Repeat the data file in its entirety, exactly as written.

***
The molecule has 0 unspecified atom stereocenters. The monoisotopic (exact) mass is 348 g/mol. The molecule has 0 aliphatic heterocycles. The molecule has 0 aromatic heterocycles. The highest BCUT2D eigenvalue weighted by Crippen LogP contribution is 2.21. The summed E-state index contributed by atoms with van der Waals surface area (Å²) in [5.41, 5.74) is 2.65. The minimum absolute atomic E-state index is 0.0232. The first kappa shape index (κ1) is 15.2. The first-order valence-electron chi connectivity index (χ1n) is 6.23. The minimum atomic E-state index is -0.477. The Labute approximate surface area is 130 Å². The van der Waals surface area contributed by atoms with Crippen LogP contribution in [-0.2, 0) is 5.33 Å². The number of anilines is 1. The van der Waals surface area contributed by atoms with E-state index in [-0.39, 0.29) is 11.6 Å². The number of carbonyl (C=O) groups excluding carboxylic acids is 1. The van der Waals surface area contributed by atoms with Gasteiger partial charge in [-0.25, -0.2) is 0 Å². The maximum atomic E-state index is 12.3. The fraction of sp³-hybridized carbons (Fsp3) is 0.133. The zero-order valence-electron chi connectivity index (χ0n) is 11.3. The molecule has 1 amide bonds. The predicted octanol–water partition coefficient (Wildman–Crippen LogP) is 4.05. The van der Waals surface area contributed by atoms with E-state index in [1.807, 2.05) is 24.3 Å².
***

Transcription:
The molecule has 0 unspecified atom stereocenters. The monoisotopic (exact) mass is 348 g/mol. The molecule has 0 aliphatic heterocycles. The molecule has 0 aromatic heterocycles. The highest BCUT2D eigenvalue weighted by Crippen LogP contribution is 2.21. The summed E-state index contributed by atoms with van der Waals surface area (Å²) in [5.41, 5.74) is 2.65. The minimum absolute atomic E-state index is 0.0232. The first kappa shape index (κ1) is 15.2. The first-order valence-electron chi connectivity index (χ1n) is 6.23. The minimum atomic E-state index is -0.477. The Labute approximate surface area is 130 Å². The van der Waals surface area contributed by atoms with Crippen LogP contribution in [-0.2, 0) is 5.33 Å². The number of anilines is 1. The van der Waals surface area contributed by atoms with E-state index in [-0.39, 0.29) is 11.6 Å². The number of carbonyl (C=O) groups excluding carboxylic acids is 1. The van der Waals surface area contributed by atoms with Gasteiger partial charge in [-0.25, -0.2) is 0 Å². The maximum atomic E-state index is 12.3. The fraction of sp³-hybridized carbons (Fsp3) is 0.133. The zero-order valence-electron chi connectivity index (χ0n) is 11.3. The molecule has 1 amide bonds. The predicted octanol–water partition coefficient (Wildman–Crippen LogP) is 4.05. The van der Waals surface area contributed by atoms with E-state index in [1.807, 2.05) is 24.3 Å².